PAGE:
Then Pilate therefore took Jesus, and scourged him. John 19:1.

This scripture is only 8 words long, but it holds a painful story.

Crucifixion was a torturous death, but prior to Jesus being nailed to a cross to atone for your sins (and mine), He suffered agonizing pain by being scourged. Scourging is so severe that it could be fatal. It was more than just physical torment, but it was the debasement of character with the intent to belittle and demean an individual.

When John 19:1 says, “and scourged him,” it is telling us a deeper story. It is telling us the story of Jesus being whipped with leather strands that were weighted with lead, equipped with shards of glass, and pieces of bone. Scourging was intended to lacerate the skin, exposing muscle and torn bleeding tissue.

This intense beating would have left Jesus, our Savior, our King, our Redeemer, in unfathomable pain and near the point of death. Every time Jesus was whipped, it was for someone else’s mistakes, someone else’s sins, and someone else’s lies. Mine. Yours. Ours.

 And the soldiers platted a crown of thorns, and put it on his head, and they put on him a purple robe. And said, Hail, King of the Jews: and they smote him with their hands. John 19:2–3.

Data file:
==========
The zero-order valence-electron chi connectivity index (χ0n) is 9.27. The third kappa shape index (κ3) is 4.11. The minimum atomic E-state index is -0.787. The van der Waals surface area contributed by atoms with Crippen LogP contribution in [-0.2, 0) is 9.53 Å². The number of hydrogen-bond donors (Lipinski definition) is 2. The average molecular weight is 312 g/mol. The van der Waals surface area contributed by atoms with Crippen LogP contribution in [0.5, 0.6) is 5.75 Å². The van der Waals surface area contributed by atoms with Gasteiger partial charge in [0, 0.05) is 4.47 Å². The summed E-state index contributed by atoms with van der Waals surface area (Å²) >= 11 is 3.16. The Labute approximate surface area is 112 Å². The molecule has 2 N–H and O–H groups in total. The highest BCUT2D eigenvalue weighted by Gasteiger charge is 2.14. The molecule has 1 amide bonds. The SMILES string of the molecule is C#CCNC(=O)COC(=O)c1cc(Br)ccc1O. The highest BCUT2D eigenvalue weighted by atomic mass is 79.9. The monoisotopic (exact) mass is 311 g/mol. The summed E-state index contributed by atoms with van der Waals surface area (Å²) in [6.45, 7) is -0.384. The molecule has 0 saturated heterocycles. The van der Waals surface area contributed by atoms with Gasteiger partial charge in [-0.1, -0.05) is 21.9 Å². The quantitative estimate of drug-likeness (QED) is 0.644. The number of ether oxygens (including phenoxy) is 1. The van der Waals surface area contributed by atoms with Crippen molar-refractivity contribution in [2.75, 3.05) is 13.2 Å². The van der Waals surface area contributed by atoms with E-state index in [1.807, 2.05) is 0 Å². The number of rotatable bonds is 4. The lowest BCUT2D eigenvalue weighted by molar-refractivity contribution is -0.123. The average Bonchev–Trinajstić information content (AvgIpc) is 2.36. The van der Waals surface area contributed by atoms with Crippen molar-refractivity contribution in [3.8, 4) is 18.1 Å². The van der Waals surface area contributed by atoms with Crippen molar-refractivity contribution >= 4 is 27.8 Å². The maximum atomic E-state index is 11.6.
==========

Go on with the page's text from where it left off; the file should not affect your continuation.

Near death and in agonizing pain, Jesus is crowned with thorns, clothed in a purple robe and given a rod in place of a scepter, which was then used as an instrument to beat Him with (Mark 15:19).

It was at this time Jesus stood up and was given His cross to bear.

Jesus had already endured so much. How could He endure more?

The rough, heavy beam, gouged into His open wounds as He began to walk a long road to Mount Calvary, where He endured even more torture and pain to bear the sins of the whole world.

John 15:13 explains it best, “Greater love hath no man than this, that a man lay down his live for his friends.”

Prayer: Lord, I cannot comprehend Your love for me. You are the King of the whole earth, and yet, You robed your deity in flesh, to die a criminal’s execution. Thank you for enduring pain that I will never feel, for paying sin’s price that I could never afford, and for walking a road that I would not have been able to walk. Thank you for all the times I haven’t said thank you.


Angela Overton is a lover of words, nature, and coffee. She is an ordained minister with the UPCI, has a Masters Degree in Theology, and loves to teach Bible studies. She and her amazing husband, Michael, pastor in Silver Spring, Maryland.

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